Flour: The primary use of flour is in baked goods, such as bread, cakes, and muffins, and as the main ingredient in pasta and noodles.
Kamut: An ancient relative of modern-day wheat, this high-protein grain has a buttery, nutty flavor. It is generally available both in whole grains and in processed forms, such as pasta and puffed cereal.
Pasta: Rich in complex carbohydrates and low in fat, pasta is a highly nutritious food. Enriched wheat pastas, which make up the bulk of commercially available pastas, also offer good levels of thiamin, riboflavin, niacin, folate, iron, and selenium.
Rolled wheat (wheat flakes): These are wheat berries that have been flattened between rollers and are not to be confused with ready-to-eat wheat-flake breakfast cereals. Rolled wheat flakes resemble rolled oats, but are thicker and firmer.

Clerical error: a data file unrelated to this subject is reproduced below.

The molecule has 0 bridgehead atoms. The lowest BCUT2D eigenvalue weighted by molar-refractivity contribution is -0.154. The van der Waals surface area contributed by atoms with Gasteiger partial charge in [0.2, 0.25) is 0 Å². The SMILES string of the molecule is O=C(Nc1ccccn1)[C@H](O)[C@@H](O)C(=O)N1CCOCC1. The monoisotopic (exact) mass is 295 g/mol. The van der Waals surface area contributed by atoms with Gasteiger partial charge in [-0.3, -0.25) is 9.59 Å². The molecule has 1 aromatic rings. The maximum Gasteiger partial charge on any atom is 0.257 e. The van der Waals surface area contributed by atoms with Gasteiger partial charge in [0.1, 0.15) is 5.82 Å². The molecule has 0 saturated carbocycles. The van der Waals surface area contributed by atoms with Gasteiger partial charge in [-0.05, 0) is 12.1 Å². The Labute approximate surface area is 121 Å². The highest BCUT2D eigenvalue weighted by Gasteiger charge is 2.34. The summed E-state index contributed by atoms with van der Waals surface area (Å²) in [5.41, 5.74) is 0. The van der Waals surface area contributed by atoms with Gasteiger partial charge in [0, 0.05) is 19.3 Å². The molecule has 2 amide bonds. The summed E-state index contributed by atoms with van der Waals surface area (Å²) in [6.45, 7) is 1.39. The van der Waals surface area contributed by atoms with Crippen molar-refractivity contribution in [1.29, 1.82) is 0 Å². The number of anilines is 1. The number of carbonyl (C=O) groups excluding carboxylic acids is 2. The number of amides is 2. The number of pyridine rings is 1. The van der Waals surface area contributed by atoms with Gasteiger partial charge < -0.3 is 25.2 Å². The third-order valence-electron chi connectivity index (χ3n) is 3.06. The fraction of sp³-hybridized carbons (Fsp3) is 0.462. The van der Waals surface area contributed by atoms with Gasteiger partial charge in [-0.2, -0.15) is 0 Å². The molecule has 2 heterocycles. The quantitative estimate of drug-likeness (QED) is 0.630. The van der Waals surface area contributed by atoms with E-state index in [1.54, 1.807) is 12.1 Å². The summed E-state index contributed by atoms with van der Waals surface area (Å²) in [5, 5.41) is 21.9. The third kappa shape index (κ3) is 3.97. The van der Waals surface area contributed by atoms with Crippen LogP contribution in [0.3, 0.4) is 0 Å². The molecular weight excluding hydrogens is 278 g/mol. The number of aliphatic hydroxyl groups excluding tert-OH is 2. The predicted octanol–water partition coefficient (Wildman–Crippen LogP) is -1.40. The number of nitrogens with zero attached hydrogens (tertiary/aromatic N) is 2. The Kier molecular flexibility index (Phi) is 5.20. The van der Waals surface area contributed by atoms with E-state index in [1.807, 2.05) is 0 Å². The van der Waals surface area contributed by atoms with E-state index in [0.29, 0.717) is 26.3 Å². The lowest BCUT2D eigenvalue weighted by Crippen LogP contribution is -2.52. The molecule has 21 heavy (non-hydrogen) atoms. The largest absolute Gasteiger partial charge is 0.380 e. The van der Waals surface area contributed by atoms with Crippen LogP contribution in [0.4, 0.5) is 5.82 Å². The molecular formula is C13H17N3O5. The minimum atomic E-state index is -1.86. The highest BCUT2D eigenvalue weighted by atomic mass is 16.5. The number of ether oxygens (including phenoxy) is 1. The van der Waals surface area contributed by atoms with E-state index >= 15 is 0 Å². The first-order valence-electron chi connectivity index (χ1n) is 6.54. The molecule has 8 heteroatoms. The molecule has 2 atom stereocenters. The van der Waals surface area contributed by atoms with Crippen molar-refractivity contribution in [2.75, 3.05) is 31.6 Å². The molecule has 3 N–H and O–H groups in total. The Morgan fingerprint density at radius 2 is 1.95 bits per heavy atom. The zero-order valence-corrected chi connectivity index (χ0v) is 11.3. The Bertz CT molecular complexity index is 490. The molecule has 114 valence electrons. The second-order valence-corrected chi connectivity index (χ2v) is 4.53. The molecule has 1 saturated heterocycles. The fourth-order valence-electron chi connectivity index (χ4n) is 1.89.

Seitan (wheat meat): This vegetarian stand-in for meat is derived from high-gluten wheat flour. Chewy and dense, seitan is a "flavor sponge" that absorbs sauces and seasonings very well.
Spelt (farro, dinkle): High in fiber, protein, and B vitamins, this ancient wheat relative has a nutty flavor and a slightly crisp texture.
Triticale: Triticale is a specialized high-fiber, high-protein grain that is also a good source of thiamin and minerals.